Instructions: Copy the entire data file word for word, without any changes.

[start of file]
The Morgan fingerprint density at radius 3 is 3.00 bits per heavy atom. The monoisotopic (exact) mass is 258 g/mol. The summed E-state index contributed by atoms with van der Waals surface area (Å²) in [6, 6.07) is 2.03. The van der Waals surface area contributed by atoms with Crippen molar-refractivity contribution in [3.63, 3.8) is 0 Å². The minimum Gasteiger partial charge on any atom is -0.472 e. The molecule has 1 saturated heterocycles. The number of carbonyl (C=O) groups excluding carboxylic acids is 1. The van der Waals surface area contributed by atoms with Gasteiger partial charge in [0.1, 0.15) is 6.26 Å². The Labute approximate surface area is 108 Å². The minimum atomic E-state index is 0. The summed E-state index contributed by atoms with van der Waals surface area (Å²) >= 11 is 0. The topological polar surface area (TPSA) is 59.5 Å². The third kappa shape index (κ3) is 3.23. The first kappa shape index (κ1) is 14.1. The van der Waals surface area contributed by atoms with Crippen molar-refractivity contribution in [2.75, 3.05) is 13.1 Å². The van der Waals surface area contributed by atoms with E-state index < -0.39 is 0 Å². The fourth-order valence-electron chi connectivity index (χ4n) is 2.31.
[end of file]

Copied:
The Morgan fingerprint density at radius 3 is 3.00 bits per heavy atom. The monoisotopic (exact) mass is 258 g/mol. The summed E-state index contributed by atoms with van der Waals surface area (Å²) in [6, 6.07) is 2.03. The van der Waals surface area contributed by atoms with Crippen molar-refractivity contribution in [3.63, 3.8) is 0 Å². The minimum Gasteiger partial charge on any atom is -0.472 e. The molecule has 1 saturated heterocycles. The number of carbonyl (C=O) groups excluding carboxylic acids is 1. The van der Waals surface area contributed by atoms with Gasteiger partial charge in [0.1, 0.15) is 6.26 Å². The Labute approximate surface area is 108 Å². The minimum atomic E-state index is 0. The summed E-state index contributed by atoms with van der Waals surface area (Å²) >= 11 is 0. The topological polar surface area (TPSA) is 59.5 Å². The third kappa shape index (κ3) is 3.23. The first kappa shape index (κ1) is 14.1. The van der Waals surface area contributed by atoms with Crippen molar-refractivity contribution in [2.75, 3.05) is 13.1 Å². The van der Waals surface area contributed by atoms with E-state index < -0.39 is 0 Å². The fourth-order valence-electron chi connectivity index (χ4n) is 2.31.